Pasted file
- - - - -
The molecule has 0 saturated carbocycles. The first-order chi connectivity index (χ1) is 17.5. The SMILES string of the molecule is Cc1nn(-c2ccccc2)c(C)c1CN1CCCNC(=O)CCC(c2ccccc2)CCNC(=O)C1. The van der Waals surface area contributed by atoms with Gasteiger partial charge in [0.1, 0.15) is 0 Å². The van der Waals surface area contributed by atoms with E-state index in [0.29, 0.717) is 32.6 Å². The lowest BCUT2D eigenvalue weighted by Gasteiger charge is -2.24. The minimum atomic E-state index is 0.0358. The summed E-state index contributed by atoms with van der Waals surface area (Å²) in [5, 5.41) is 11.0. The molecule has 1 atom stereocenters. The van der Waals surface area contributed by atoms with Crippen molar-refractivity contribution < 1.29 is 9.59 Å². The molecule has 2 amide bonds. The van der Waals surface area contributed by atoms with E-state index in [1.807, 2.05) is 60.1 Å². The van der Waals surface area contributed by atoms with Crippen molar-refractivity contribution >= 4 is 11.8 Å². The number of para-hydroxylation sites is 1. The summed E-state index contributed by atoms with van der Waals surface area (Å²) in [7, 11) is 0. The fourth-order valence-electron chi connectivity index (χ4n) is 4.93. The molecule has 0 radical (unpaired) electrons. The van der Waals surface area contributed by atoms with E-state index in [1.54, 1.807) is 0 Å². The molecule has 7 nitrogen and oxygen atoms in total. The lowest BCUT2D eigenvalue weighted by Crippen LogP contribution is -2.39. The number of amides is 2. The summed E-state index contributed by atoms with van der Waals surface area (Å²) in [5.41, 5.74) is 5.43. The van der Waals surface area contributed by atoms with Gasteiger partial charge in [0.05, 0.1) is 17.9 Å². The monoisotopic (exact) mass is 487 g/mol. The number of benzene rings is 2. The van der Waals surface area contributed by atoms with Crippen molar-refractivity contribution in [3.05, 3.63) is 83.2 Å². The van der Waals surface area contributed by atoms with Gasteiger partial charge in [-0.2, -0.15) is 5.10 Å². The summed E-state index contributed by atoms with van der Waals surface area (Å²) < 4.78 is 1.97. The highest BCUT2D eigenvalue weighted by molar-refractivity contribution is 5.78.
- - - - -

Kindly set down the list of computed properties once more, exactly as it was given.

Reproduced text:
The molecule has 0 saturated carbocycles. The first-order chi connectivity index (χ1) is 17.5. The SMILES string of the molecule is Cc1nn(-c2ccccc2)c(C)c1CN1CCCNC(=O)CCC(c2ccccc2)CCNC(=O)C1. The van der Waals surface area contributed by atoms with Gasteiger partial charge in [0.1, 0.15) is 0 Å². The van der Waals surface area contributed by atoms with E-state index in [0.29, 0.717) is 32.6 Å². The lowest BCUT2D eigenvalue weighted by Gasteiger charge is -2.24. The minimum atomic E-state index is 0.0358. The summed E-state index contributed by atoms with van der Waals surface area (Å²) in [5, 5.41) is 11.0. The molecule has 1 atom stereocenters. The van der Waals surface area contributed by atoms with Crippen molar-refractivity contribution < 1.29 is 9.59 Å². The molecule has 2 amide bonds. The van der Waals surface area contributed by atoms with E-state index in [1.807, 2.05) is 60.1 Å². The van der Waals surface area contributed by atoms with Crippen molar-refractivity contribution >= 4 is 11.8 Å². The number of para-hydroxylation sites is 1. The summed E-state index contributed by atoms with van der Waals surface area (Å²) in [7, 11) is 0. The fourth-order valence-electron chi connectivity index (χ4n) is 4.93. The molecule has 0 radical (unpaired) electrons. The van der Waals surface area contributed by atoms with E-state index in [1.54, 1.807) is 0 Å². The molecule has 7 nitrogen and oxygen atoms in total. The lowest BCUT2D eigenvalue weighted by Crippen LogP contribution is -2.39. The number of amides is 2. The summed E-state index contributed by atoms with van der Waals surface area (Å²) in [5.41, 5.74) is 5.43. The van der Waals surface area contributed by atoms with Gasteiger partial charge in [0.05, 0.1) is 17.9 Å². The monoisotopic (exact) mass is 487 g/mol. The number of benzene rings is 2. The van der Waals surface area contributed by atoms with Crippen molar-refractivity contribution in [3.05, 3.63) is 83.2 Å². The van der Waals surface area contributed by atoms with Gasteiger partial charge in [-0.2, -0.15) is 5.10 Å². The summed E-state index contributed by atoms with van der Waals surface area (Å²) < 4.78 is 1.97. The highest BCUT2D eigenvalue weighted by molar-refractivity contribution is 5.78.